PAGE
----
Article Comment 

Mississippi already shares some voter info with other states

 

Emily Wagster Pettus/The Associated Press

 

 

JACKSON -- Mississippi's top elections official says he is consistent by sharing some voter information with other states while also telling a national group to "jump in the Gulf of Mexico" as it requests similar data. 

 

Secretary of State Delbert Hosemann told The Associated Press on Friday that Mississippi has participated since at least 2009 in the Interstate Voter Registration Crosscheck Program. Thirty states send voter information to a secure database to see if people are registered to vote in more than one state. 

 

Kansas Secretary of State Kris Kobach is on an election commission appointed by President Donald Trump. Kobach, a Republican, is asking states for voter information, including birthdates, and originally said he would publicly release the information.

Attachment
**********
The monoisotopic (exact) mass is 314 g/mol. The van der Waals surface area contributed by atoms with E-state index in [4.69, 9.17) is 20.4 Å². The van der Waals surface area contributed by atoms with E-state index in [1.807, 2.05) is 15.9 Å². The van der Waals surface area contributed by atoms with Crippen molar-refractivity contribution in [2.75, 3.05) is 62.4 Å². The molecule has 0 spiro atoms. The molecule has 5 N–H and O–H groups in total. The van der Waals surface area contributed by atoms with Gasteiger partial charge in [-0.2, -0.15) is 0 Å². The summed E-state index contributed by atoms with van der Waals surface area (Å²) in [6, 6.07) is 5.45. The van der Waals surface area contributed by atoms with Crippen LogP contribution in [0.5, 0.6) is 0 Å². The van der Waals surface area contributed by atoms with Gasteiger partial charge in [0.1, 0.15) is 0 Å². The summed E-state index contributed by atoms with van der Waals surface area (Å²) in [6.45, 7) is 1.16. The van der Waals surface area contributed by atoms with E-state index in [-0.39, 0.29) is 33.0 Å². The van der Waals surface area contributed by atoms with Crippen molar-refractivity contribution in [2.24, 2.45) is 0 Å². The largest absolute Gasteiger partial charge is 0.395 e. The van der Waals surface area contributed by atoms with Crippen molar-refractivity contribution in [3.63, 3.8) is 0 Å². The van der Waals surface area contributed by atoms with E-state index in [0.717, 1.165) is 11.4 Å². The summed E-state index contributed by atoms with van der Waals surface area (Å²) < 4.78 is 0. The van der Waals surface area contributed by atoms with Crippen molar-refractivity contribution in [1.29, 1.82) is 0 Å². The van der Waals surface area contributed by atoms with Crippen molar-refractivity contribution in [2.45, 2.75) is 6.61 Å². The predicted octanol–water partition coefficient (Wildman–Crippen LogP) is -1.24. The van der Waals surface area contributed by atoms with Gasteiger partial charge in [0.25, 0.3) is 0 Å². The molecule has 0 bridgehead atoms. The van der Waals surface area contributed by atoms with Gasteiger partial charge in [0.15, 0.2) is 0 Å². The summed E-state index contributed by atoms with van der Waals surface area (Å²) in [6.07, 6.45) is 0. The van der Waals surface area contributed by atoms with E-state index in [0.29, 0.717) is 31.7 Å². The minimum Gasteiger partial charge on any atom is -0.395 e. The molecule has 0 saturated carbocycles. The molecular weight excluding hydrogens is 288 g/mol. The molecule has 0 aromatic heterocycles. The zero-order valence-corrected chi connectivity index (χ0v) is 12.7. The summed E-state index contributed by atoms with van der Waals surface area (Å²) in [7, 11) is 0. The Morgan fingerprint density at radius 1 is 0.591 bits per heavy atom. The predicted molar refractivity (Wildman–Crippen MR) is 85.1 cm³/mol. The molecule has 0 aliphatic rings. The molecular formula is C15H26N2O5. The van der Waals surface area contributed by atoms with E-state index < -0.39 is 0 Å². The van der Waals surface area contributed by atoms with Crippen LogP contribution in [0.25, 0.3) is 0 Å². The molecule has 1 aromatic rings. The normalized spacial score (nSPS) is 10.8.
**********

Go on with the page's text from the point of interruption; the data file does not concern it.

Republican Hosemann refuses to publicly release voters' birthdates and said he won't send it to the president's commission, even though he supports Trump. 

 

Hosemann said, though, that birthdates are secure on the interstate crosscheck system. He said there's a significant difference between the interstate crosscheck program, with privacy, and the request from Kobach for the president's commission, without privacy. 

 

"To me, it is daylight and dark," Hosemann said. 

 

Democratic Rep. Jay Hughes of Oxford on Thursday criticized Hosemann for taking a tough public stance against Kobach's national request while sharing information with the interstate crosscheck system, where Kobach is deeply involved. 

 

"A little transparency anyone?" Hughes said in an email. "It's time to put people above parties." 

 

Hosemann said state law stipulates that anyone who pays $2,100 can obtain a master list of Mississippi voters that includes names and home addresses, but no dates of birth or partial Social Security numbers. 

 

"The people in the state of Mississippi have authorized me and asked me every day to protect the privacy of the vote," Hosemann said. "I do that every day. I did this in a controlled environment where I was sure nobody could keep my data and it was encrypted."

 

 

 

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